Deeper into the collection, we see how Milwaukeeans have focused their attention on various schools and trends in art. The Abert family, long donors to the museum, are represented by several works. Their collection was heavy on work by John Sloan, George Luks and others of the Ashcan School which was dedicated to showing life in the raw in early 20th century America.
Harry Grant, Mrs. Abert’s father, was the publisher of The Milwaukee Journal, so the connection to real-life events depicted in art provides a good example of how business and personal interests intersected in some Milwaukee collections.
Also appearing in many locations in the show are works owned by the late Constance and Dudley Godfrey, noted collectors of American art whose “Manumission of Dinah Nevill” (c.1795) by Jeremiah Paul is believed to be the first abolitionist painting executed in the United States.
The Decorative Arts wing at the museum bears their names. Will more gifts be forthcoming?
Museum Embraced Modern Art Early
The collection quickly turns modern. Polednik notes that Milwaukee was one of the first cities to display and collect modern and pop art. This was in part due to the enthusiastic participation of local collectors. The institution was early in its acquisition of Warhol, Lichtenstein and other greats. Thanks to donations from local collectors, the Milwaukee Art Museum bought many paintings new that would be unaffordable today.
Selig upstages Attanasio with a series of Ruscha photographs of… parking lots. Is this where he got the inspiration to put Miller Park in the middle of nowhere? Art does influence life, you see.
Other theme rooms in the exhibition show Milwaukeeans’ interest in the Chicago Imagists, Decorative Arts, the Dusseldorf School and other contemporary movements. We were paying attention to the folks down the road before New Yorkers did, thanks to people like dealer Dean Jensen, who lent a work to the show.
Even some Milwaukee artists are collectors, with Evelyn Patricia Terry lending a work by Simon Sparrow, although none of hers are to be seen.
In fact, it appears that Milwaukee Collects everything but Milwaukee (or Wisconsin) art. The only locally produced item I found was a Eugene Von Bruenchenhein work. It was a black-and-white photograph of his wife, and not one of the vivid colorful nuclear warscapes of Milwaukee’s most famous unknown artist, whose works were in only one collection at his death — his own.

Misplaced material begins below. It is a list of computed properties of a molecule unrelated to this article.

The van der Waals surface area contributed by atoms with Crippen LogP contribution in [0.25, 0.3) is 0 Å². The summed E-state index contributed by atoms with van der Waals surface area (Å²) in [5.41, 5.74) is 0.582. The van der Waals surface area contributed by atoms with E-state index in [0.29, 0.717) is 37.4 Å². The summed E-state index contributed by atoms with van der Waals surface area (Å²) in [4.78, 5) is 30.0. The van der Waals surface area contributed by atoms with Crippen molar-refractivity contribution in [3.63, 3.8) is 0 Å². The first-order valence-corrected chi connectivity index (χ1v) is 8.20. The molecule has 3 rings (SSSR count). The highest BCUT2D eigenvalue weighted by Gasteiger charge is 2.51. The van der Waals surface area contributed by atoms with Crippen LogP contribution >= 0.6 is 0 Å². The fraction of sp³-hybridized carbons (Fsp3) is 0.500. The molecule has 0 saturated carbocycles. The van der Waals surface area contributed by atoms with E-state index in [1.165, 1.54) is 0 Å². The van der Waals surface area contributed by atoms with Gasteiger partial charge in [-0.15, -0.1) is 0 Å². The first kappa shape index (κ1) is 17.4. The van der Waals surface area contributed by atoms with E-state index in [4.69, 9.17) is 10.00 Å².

Exhibitions of Collections a Growing Gallery Trend
A number of local institutions have featured private collections recently:
- Last year, Woodland Pattern showed items gathered by Joseph Pabst, Bryce Clark and Andy Kraushaar.
- In 2015, Villa Terrace gave us the hitherto unknown Art Nouveau treasures of the late John S. Winkowski, a mere Department of Corrections employee, not the sort of person you’d normally expect to be collecting art.
- Its sister institution, The Charles Allis Museum, devoted an entire show to the “Art of Collecting” last year.
The trend is so pronounced we now have shows devoted to fictitious collectors. Thus, the Chipstone Foundation, established by Stanley and Polly Stone, displays “Mrs. M—–‘s Cabinet,” an accumulation of real artifacts of an imaginary collector.
The Milwaukee Art Museum would not have existed without early Milwaukee collectors like Frederick Layton (1827-1919), whose private gallery became the nucleus of the MAM. The museum also built its strengths in Folk, Haitian, Outsider, Medieval, Decorative and other arts largely through the acquisition or donation of collectors here. The extensive collection of the late Peg Bradley, to date the museum’s largest gift, merits its own wing, not far from Mrs. M—–‘s Cabinet.
With this show the museum is in a sense revisiting its past. The Inaugural Exhibition, held in September 1957 of what was then The Milwaukee Art Institute relied heavily on private collectors who lent their El Greco, Rembrandt, Goya, Cezanne, Van Gogh and Picasso works for display.
Milwaukee-based collectors included Harry and Peg Bradley who lent a couple of Picasso works. William and Virginia Kingswood Booth Vogel lent a Cezanne watercolor. Today, their grandson, House Confidential Honoree Frederick Vogel IV, is the chair of the Layton Collection.
The Milwaukee Art Museum’s “Milwaukee Collects” show will run through May 21st.